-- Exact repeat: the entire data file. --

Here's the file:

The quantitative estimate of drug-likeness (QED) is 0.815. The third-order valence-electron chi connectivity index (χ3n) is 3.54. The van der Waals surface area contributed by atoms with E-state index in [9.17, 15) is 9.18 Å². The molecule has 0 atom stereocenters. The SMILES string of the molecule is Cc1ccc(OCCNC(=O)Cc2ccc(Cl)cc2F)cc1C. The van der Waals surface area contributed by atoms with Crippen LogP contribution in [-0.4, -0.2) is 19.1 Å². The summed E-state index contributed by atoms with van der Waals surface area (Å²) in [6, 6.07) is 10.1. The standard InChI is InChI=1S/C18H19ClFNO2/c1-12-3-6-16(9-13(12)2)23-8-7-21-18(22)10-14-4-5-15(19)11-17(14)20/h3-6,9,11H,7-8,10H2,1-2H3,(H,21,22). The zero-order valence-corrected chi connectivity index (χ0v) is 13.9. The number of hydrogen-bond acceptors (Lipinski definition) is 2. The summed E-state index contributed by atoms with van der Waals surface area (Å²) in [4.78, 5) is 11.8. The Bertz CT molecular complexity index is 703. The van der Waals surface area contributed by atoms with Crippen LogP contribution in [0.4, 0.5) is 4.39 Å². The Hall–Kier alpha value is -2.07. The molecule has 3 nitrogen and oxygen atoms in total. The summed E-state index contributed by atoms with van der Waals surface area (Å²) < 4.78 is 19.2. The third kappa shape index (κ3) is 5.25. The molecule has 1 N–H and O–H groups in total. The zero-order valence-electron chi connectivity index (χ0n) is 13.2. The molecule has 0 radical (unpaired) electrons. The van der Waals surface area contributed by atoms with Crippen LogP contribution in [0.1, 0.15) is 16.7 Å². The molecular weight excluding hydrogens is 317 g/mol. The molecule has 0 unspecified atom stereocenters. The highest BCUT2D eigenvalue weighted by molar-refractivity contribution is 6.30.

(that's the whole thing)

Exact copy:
The quantitative estimate of drug-likeness (QED) is 0.815. The third-order valence-electron chi connectivity index (χ3n) is 3.54. The van der Waals surface area contributed by atoms with E-state index in [9.17, 15) is 9.18 Å². The molecule has 0 atom stereocenters. The SMILES string of the molecule is Cc1ccc(OCCNC(=O)Cc2ccc(Cl)cc2F)cc1C. The van der Waals surface area contributed by atoms with Crippen LogP contribution in [-0.4, -0.2) is 19.1 Å². The summed E-state index contributed by atoms with van der Waals surface area (Å²) in [6, 6.07) is 10.1. The standard InChI is InChI=1S/C18H19ClFNO2/c1-12-3-6-16(9-13(12)2)23-8-7-21-18(22)10-14-4-5-15(19)11-17(14)20/h3-6,9,11H,7-8,10H2,1-2H3,(H,21,22). The zero-order valence-corrected chi connectivity index (χ0v) is 13.9. The number of hydrogen-bond acceptors (Lipinski definition) is 2. The summed E-state index contributed by atoms with van der Waals surface area (Å²) in [4.78, 5) is 11.8. The Bertz CT molecular complexity index is 703. The van der Waals surface area contributed by atoms with Crippen LogP contribution in [0.4, 0.5) is 4.39 Å². The Hall–Kier alpha value is -2.07. The molecule has 3 nitrogen and oxygen atoms in total. The summed E-state index contributed by atoms with van der Waals surface area (Å²) < 4.78 is 19.2. The third kappa shape index (κ3) is 5.25. The molecule has 1 N–H and O–H groups in total. The zero-order valence-electron chi connectivity index (χ0n) is 13.2. The molecule has 0 radical (unpaired) electrons. The van der Waals surface area contributed by atoms with Crippen LogP contribution in [0.1, 0.15) is 16.7 Å². The molecular weight excluding hydrogens is 317 g/mol. The molecule has 0 unspecified atom stereocenters. The highest BCUT2D eigenvalue weighted by molar-refractivity contribution is 6.30.